9. I'm having nightmares of all the millions of poor lab-mice, tortured needlessly in the name of Aubrey de Grey. Life is only important if it's human life - is the profound implication in this terrifying vision of the future; because the cost of biological immortality, is the biology we can manipulate, to test our proud theories. Human life is only valuable if it is productive, entertaining and of material benefit - is an inevitable outcome; because self-development, learning and achieving insight is hard, compared to the quick-fix of mis-using gifts from generations gone - who expected us to think long. No matter how rosy it gets spun to you, about how the ends justify the means; Know that the human condition, is still the human condition - and it will always hunger for more. (especially the more you give it). The more it can reach and grasp as a society, the more it will swallow and consume. Except for that wise men, prophets and guides were blessed with insight, and showed us that we can be content and whole and happy without needing ever-more; If only we listened. If only we remembered. This late night beatnik blowback was brought to you by four cups of Chai and a long walk home. Salaam
  10. Sistani vs Khamenei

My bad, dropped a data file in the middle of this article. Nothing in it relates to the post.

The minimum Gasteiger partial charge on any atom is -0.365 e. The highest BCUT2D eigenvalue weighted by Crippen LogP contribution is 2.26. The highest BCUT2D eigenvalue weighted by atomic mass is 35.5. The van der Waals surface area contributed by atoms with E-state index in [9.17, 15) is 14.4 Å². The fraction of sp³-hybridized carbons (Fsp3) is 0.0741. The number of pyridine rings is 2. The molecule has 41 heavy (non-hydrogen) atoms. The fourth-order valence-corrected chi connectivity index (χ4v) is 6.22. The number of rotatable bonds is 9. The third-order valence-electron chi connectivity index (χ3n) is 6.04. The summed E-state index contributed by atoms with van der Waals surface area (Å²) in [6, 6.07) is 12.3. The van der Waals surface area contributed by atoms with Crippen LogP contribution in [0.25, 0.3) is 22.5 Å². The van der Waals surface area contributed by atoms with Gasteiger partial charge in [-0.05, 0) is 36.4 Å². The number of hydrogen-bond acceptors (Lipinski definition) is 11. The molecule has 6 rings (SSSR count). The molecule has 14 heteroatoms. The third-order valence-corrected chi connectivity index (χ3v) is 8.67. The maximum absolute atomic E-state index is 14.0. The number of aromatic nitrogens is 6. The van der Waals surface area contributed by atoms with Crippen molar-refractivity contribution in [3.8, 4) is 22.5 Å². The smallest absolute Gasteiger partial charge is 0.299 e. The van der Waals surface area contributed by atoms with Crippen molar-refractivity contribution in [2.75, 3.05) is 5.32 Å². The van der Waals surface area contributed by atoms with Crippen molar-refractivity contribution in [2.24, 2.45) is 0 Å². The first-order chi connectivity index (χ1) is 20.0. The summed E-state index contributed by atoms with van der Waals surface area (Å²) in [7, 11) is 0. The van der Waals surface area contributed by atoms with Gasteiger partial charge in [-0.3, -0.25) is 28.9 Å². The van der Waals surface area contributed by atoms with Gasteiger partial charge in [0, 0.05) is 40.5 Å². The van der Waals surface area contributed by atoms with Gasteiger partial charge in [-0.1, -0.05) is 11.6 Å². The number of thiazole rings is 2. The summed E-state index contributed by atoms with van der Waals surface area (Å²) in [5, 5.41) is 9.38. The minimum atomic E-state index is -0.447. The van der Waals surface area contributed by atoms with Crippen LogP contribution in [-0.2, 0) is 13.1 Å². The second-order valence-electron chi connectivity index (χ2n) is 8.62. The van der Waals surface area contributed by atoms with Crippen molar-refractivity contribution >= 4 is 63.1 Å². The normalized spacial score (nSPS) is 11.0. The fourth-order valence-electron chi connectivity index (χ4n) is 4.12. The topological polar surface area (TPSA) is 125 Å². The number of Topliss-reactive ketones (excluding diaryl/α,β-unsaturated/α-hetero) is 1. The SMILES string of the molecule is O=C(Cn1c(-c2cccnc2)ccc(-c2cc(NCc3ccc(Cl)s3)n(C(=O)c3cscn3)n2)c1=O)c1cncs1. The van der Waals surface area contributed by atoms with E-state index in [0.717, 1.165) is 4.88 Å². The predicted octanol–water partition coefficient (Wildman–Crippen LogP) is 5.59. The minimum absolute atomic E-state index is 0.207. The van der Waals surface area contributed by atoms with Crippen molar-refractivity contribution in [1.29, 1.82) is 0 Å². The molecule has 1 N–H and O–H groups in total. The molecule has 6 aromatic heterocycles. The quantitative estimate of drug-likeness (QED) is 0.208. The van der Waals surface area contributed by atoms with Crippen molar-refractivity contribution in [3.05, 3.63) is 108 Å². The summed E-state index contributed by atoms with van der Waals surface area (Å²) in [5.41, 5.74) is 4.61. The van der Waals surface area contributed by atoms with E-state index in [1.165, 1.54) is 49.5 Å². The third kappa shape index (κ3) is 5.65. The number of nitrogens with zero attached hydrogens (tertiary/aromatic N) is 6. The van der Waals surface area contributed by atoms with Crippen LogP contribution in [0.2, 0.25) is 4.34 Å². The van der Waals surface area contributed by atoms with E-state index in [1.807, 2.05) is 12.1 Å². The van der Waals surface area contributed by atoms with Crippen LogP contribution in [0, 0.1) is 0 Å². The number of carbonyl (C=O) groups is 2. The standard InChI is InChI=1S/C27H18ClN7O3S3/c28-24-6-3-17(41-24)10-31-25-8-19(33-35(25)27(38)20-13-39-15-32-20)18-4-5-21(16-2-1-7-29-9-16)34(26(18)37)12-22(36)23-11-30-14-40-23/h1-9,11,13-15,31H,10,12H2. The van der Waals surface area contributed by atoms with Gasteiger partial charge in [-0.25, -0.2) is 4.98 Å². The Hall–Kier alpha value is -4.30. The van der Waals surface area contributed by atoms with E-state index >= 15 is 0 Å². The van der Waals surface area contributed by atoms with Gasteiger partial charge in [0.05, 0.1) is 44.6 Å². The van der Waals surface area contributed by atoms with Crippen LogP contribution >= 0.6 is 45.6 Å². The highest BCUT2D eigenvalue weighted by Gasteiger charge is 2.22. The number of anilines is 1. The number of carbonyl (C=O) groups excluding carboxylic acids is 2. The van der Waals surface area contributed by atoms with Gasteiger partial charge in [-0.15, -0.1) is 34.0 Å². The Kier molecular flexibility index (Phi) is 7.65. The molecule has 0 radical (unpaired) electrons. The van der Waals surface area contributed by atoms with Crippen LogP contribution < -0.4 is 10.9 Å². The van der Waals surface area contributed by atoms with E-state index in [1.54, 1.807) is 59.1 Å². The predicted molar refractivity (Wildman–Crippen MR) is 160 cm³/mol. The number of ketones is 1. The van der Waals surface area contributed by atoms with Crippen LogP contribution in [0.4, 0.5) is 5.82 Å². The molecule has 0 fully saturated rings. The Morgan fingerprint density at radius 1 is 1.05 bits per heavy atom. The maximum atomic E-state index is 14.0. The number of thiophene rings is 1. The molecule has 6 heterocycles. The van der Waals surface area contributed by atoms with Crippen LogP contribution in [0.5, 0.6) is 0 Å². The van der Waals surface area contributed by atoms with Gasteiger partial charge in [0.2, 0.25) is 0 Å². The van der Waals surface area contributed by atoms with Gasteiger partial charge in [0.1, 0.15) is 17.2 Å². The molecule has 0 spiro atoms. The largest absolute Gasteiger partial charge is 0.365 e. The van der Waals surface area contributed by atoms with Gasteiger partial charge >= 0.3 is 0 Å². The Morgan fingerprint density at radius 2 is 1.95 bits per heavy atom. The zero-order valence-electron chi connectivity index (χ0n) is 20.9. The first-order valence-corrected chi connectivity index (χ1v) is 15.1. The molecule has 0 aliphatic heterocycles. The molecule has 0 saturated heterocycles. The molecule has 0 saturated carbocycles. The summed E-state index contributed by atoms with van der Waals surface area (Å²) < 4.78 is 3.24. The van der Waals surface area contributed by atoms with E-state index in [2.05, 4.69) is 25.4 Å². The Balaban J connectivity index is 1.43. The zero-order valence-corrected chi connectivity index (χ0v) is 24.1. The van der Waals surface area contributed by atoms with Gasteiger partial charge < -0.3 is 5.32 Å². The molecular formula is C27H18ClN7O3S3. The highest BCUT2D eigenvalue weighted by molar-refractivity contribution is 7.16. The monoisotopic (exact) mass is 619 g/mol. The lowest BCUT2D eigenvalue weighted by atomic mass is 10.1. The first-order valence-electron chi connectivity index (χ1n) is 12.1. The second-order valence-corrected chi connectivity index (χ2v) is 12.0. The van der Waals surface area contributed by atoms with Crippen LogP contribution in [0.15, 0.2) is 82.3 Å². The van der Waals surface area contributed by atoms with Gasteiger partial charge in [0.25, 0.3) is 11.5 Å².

@Nataly Insha'Allah, you may be guided and we may all be guided to the best sources of knowledge (and not rely on Wikipedia entirely for explanations - because whilst it is an amazing repository of knowledge, it is not complete or comprehensive). The case and structure of the title "Grand Ayatollah" is a subtle and intricate one - as is the case of what it means to be "Marji". 'Authority' and hierarchy, is also perhaps an oversimplified way to think about the role of an Ayatollah, or any Marja. Especially when referring to them, alongside the holy Quran and the holy prophets. I don't have a well-rounded, convenient definition for you, on what the roles of these various categories are - but they do relate to the concepts of "Ijtihad" and "Taqleed" - which have emerged along the timeline of history in Islam, after the message of RasulAllah Muhammad (S.A.W) passed away, and are very related to "Imamat" - and the belief in divine and scholarly leadership for the Ummah in this world. Do keep researching, and asking questions in good faith and seek out scholars to ask questions from in person - there is an endless amount to learn about and from those with higher knowledge. Salaam, and best wishes on your search for knowledge,